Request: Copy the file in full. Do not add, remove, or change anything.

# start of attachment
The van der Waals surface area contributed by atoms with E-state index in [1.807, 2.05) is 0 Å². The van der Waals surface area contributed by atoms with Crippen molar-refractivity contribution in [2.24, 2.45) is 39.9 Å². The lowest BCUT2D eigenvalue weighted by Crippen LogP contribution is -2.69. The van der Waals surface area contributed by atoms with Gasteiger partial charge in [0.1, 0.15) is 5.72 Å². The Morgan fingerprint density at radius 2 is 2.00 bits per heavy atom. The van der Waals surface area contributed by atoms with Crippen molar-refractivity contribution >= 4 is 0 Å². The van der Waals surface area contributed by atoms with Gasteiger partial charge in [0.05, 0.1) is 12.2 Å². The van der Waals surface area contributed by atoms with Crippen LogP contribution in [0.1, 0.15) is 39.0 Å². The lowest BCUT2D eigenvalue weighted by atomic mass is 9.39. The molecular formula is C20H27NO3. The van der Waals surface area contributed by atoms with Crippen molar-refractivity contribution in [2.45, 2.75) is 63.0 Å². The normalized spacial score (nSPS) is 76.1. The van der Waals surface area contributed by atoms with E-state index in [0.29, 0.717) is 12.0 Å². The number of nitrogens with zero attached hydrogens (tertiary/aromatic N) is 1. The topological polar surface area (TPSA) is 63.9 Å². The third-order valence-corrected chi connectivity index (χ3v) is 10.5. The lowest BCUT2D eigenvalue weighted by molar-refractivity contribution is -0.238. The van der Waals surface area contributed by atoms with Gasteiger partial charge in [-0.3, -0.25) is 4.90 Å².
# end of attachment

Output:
The van der Waals surface area contributed by atoms with E-state index in [1.807, 2.05) is 0 Å². The van der Waals surface area contributed by atoms with Crippen molar-refractivity contribution in [2.24, 2.45) is 39.9 Å². The lowest BCUT2D eigenvalue weighted by Crippen LogP contribution is -2.69. The van der Waals surface area contributed by atoms with Gasteiger partial charge in [0.1, 0.15) is 5.72 Å². The Morgan fingerprint density at radius 2 is 2.00 bits per heavy atom. The van der Waals surface area contributed by atoms with Crippen molar-refractivity contribution >= 4 is 0 Å². The van der Waals surface area contributed by atoms with Gasteiger partial charge in [0.05, 0.1) is 12.2 Å². The van der Waals surface area contributed by atoms with Crippen LogP contribution in [0.1, 0.15) is 39.0 Å². The lowest BCUT2D eigenvalue weighted by atomic mass is 9.39. The molecular formula is C20H27NO3. The van der Waals surface area contributed by atoms with Crippen molar-refractivity contribution in [2.45, 2.75) is 63.0 Å². The normalized spacial score (nSPS) is 76.1. The van der Waals surface area contributed by atoms with E-state index in [0.29, 0.717) is 12.0 Å². The number of nitrogens with zero attached hydrogens (tertiary/aromatic N) is 1. The topological polar surface area (TPSA) is 63.9 Å². The third-order valence-corrected chi connectivity index (χ3v) is 10.5. The lowest BCUT2D eigenvalue weighted by molar-refractivity contribution is -0.238. The van der Waals surface area contributed by atoms with Gasteiger partial charge in [-0.3, -0.25) is 4.90 Å².